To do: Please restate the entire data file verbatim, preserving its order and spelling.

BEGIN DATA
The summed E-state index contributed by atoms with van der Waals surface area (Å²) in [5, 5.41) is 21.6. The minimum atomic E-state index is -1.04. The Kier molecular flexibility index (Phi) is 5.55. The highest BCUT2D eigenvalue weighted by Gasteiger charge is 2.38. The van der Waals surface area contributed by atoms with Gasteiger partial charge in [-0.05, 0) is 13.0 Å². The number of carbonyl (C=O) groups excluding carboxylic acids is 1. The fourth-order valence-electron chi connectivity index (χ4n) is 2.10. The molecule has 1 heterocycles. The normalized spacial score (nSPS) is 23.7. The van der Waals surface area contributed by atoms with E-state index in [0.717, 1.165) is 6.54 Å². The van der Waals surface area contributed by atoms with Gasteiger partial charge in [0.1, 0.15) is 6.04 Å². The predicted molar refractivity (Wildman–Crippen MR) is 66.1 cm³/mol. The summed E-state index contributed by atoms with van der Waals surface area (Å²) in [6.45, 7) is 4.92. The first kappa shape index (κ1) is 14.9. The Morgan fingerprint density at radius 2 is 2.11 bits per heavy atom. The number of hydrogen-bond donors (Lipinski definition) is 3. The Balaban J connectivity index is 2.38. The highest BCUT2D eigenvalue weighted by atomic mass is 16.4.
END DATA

The summed E-state index contributed by atoms with van der Waals surface area (Å²) in [5, 5.41) is 21.6. The minimum atomic E-state index is -1.04. The Kier molecular flexibility index (Phi) is 5.55. The highest BCUT2D eigenvalue weighted by Gasteiger charge is 2.38. The van der Waals surface area contributed by atoms with Gasteiger partial charge in [-0.05, 0) is 13.0 Å². The number of carbonyl (C=O) groups excluding carboxylic acids is 1. The fourth-order valence-electron chi connectivity index (χ4n) is 2.10. The molecule has 1 heterocycles. The normalized spacial score (nSPS) is 23.7. The van der Waals surface area contributed by atoms with E-state index in [0.717, 1.165) is 6.54 Å². The van der Waals surface area contributed by atoms with Gasteiger partial charge in [0.1, 0.15) is 6.04 Å². The predicted molar refractivity (Wildman–Crippen MR) is 66.1 cm³/mol. The summed E-state index contributed by atoms with van der Waals surface area (Å²) in [6.45, 7) is 4.92. The first kappa shape index (κ1) is 14.9. The Morgan fingerprint density at radius 2 is 2.11 bits per heavy atom. The number of hydrogen-bond donors (Lipinski definition) is 3. The Balaban J connectivity index is 2.38. The highest BCUT2D eigenvalue weighted by atomic mass is 16.4.